Just returned from LugRadio Live 2007 in Wolverhampton. I had a superb time as expected, the weather was great and there was a HUGE amount to see!
I arrived feeling quite refreshed on Saturday morning, surprising given the frighteningly early wake up of 6AM, like last year I spent a lot of time in the main stage, which this year turned out to be a cinema screen! The Linux-loving crowds were out in force, I’d say there were about 500 people in attendance. Anyway, here’s my Saturday summarised:
Ted Haeger – Bungee Labs
Ted is a former Novell employee who now works for a VC-funded start up called Bungee Labs in the US. Their product is called “Bungee Connect” and is basically a web-based IDE for developing web applications. It is quite similar to the EBase tool I have used in work in the past, but is geared more towards developing sites with AJAX, and getting them shipped fast. Ted was entertaining as always.
Alan Cox – Red Hat
Alan is a Kernel hacker for Linux who currently works for Red Hat, Alan spoke about the Linux community, how things work, how changes are made and development takes place, and marketing of Linux. Overall a very informative talk.
Gong-a-Thong Light Bulb Talks
These were a series of short 3 minute talks compared by one of the presenter’s ‘Adam Sweet‘ who arrived on stage in a dressing gown to the rocky theme tune, who promptly stripped off to reveal a bright yellow thong (thankfully with a pair of pants below). The talks themselves were interesting, the ones I can remember included an American man who had travelled from Indonesia who wanted to start using free software in this area to help the recovery after the Asian tsunami. The winner was a young man who had a speech on how ordering food at a bar was akin to computer networking, he revealed how it was open to ‘spoofing’ and ‘denial of service attacks’ and was a hilariously funny skit.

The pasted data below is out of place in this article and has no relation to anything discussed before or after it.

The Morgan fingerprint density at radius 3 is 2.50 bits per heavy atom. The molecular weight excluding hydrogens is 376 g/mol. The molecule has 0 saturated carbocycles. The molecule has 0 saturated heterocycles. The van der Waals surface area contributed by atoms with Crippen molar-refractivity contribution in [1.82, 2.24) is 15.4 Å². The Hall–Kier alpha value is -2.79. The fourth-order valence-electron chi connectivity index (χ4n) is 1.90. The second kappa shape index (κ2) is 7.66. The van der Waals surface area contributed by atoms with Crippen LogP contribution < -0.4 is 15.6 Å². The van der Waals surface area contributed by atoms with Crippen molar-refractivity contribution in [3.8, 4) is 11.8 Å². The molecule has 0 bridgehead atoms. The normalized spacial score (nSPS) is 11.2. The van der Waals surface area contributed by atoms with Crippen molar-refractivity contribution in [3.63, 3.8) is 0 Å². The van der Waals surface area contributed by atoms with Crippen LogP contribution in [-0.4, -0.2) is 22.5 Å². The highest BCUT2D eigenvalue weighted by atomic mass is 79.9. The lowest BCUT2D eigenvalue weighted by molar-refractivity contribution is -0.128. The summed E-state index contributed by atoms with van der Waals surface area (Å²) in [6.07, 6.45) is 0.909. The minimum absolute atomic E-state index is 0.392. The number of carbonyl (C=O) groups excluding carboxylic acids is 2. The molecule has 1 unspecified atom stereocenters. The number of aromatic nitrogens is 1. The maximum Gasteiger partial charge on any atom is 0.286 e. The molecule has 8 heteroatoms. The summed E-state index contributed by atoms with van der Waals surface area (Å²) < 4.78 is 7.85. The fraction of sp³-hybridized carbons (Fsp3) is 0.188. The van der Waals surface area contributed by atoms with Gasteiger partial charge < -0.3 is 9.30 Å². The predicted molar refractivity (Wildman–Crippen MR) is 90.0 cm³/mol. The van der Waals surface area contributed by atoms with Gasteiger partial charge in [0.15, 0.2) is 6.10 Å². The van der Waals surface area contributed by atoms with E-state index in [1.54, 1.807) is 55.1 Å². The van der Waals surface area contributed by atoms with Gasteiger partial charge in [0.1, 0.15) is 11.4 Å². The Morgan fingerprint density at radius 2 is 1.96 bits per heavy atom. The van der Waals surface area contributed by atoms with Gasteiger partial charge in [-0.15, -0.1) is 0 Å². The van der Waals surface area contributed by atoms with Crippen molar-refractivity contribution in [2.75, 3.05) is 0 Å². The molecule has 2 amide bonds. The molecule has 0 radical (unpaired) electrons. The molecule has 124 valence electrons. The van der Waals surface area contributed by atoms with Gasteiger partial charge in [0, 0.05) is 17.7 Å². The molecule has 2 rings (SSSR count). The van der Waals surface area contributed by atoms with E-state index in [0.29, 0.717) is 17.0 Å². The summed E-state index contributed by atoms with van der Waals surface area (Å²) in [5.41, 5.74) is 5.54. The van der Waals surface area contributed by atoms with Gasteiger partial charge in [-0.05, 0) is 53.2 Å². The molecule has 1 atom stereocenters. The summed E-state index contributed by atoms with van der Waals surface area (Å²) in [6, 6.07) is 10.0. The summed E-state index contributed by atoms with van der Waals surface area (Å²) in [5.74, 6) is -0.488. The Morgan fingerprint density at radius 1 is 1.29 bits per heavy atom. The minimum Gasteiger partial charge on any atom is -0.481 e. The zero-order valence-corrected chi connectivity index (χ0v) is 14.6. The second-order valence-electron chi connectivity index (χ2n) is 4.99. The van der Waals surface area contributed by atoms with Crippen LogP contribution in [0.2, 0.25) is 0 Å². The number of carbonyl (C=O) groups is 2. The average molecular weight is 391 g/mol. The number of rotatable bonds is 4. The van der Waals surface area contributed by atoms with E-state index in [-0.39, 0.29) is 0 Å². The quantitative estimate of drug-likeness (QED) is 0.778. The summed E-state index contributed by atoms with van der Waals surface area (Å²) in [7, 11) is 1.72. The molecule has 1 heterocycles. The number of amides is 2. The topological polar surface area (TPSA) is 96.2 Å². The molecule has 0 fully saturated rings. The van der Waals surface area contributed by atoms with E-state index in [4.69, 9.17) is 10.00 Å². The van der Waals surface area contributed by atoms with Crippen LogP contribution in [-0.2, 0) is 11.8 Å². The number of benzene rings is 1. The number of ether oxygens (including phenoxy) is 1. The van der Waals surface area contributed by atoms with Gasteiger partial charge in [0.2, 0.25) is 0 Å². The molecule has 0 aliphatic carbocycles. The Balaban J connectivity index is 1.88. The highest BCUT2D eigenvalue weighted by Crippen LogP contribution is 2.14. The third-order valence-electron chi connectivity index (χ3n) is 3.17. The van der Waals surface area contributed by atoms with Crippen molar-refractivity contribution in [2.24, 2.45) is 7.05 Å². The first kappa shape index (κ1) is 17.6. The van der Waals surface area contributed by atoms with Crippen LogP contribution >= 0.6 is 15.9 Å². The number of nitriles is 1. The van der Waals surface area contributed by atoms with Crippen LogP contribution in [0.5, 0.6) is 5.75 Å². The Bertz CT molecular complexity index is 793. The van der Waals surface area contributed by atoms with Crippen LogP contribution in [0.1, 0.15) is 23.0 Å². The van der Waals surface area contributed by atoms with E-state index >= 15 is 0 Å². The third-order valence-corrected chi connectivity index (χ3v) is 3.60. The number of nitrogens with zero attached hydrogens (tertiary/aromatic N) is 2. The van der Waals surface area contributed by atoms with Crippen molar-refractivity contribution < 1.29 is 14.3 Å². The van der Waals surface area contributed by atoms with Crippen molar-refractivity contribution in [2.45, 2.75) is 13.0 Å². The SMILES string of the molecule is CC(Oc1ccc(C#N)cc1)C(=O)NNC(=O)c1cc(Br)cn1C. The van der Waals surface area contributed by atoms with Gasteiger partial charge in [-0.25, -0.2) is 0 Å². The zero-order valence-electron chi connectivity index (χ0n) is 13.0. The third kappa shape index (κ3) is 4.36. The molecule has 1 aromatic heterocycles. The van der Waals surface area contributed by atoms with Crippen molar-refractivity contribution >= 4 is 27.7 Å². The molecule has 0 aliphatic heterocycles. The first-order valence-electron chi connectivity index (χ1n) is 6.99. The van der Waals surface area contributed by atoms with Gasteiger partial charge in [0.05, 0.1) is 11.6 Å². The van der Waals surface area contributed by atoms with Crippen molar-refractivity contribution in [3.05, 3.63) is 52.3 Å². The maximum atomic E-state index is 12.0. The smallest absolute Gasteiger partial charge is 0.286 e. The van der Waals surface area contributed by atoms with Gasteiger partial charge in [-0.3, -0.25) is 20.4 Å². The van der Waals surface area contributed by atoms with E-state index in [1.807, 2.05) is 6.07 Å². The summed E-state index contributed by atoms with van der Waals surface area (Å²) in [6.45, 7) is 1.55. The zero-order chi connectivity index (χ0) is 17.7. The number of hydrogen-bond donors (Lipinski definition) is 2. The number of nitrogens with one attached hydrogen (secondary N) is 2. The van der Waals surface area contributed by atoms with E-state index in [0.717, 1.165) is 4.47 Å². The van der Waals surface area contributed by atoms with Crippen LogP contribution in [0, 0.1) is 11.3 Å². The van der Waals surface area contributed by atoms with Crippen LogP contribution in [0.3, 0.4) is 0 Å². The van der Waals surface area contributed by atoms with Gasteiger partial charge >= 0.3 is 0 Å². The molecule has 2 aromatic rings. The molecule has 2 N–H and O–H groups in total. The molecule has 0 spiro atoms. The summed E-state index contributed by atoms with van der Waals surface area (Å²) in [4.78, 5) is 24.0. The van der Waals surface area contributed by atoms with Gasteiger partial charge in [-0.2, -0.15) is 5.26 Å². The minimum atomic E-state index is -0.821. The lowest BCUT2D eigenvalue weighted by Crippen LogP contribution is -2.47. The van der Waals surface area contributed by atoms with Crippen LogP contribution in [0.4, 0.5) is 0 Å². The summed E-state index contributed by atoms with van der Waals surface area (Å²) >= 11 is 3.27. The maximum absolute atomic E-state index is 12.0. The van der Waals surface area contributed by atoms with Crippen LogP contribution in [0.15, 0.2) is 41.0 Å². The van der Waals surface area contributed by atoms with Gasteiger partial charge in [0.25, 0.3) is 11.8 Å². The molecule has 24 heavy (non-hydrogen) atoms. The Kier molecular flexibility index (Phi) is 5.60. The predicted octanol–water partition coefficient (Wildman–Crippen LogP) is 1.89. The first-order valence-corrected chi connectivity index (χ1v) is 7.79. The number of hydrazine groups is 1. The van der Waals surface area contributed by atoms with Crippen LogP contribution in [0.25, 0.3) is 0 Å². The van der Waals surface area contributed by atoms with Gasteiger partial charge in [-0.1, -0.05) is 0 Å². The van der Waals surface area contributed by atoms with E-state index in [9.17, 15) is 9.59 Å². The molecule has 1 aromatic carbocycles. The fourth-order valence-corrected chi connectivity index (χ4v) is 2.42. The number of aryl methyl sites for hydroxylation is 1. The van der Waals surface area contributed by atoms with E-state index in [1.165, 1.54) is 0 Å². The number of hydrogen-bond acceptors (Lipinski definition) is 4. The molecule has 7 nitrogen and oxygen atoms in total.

This debate included Chris DiBona from Google, Becky Hogge of the Open Rights Group, Nat Friedman of Novell and Steven Lamb of Microsoft. Steven took the brunt of the crowd’s heckling as he did last year, mainly over Microsoft’s creation of the OpenXML file format, with the crowd wanting to know why MS created OpenXML, when a free version, created with consultation with the free software community, which is also ISO accredited, already existed! He also took some stick over the BBC’s usage of Microsoft DRM in their iPlayer software, which will exclude any non-Windows machine from accessing BBC content over the web
Chris is Google’s open source program manager. He gave a talk on the area’s where google uses open source, where they contribute back to the community, and a lot of information on the Summer of Code program. Amazingly Google has released over a million lines of code into the community and has also contributed to projects such as Apache, MySQL, Wine, Samba and Gaim. He also talked about the history of Google and showed some amusing slides of the original google set-up, which consisted of several assorted machines and a monitor on a desk! Chris seemed like a great guy and stayed around for the whole conference which is rare for international visitors, I even managed to grab a quick chat with him which was nice.